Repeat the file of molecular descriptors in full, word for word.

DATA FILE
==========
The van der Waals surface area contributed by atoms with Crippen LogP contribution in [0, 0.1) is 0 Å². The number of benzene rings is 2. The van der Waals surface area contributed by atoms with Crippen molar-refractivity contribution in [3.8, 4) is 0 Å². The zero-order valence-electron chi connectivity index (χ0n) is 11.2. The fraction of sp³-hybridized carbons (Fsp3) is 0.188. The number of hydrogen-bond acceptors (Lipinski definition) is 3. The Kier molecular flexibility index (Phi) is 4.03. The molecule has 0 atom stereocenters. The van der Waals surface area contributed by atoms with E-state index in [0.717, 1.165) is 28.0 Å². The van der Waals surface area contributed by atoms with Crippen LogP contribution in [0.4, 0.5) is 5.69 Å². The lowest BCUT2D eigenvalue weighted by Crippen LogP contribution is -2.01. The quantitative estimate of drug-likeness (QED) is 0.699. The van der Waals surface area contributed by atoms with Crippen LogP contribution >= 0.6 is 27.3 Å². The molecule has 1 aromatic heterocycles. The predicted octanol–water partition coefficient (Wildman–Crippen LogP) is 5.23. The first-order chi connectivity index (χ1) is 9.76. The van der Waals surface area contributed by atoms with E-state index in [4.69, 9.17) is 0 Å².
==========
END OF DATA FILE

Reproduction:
The van der Waals surface area contributed by atoms with Crippen LogP contribution in [0, 0.1) is 0 Å². The number of benzene rings is 2. The van der Waals surface area contributed by atoms with Crippen molar-refractivity contribution in [3.8, 4) is 0 Å². The zero-order valence-electron chi connectivity index (χ0n) is 11.2. The fraction of sp³-hybridized carbons (Fsp3) is 0.188. The number of hydrogen-bond acceptors (Lipinski definition) is 3. The Kier molecular flexibility index (Phi) is 4.03. The molecule has 0 atom stereocenters. The van der Waals surface area contributed by atoms with E-state index in [0.717, 1.165) is 28.0 Å². The van der Waals surface area contributed by atoms with Crippen LogP contribution in [0.4, 0.5) is 5.69 Å². The lowest BCUT2D eigenvalue weighted by Crippen LogP contribution is -2.01. The quantitative estimate of drug-likeness (QED) is 0.699. The van der Waals surface area contributed by atoms with Crippen LogP contribution >= 0.6 is 27.3 Å². The molecule has 1 aromatic heterocycles. The predicted octanol–water partition coefficient (Wildman–Crippen LogP) is 5.23. The first-order chi connectivity index (χ1) is 9.76. The van der Waals surface area contributed by atoms with E-state index in [4.69, 9.17) is 0 Å².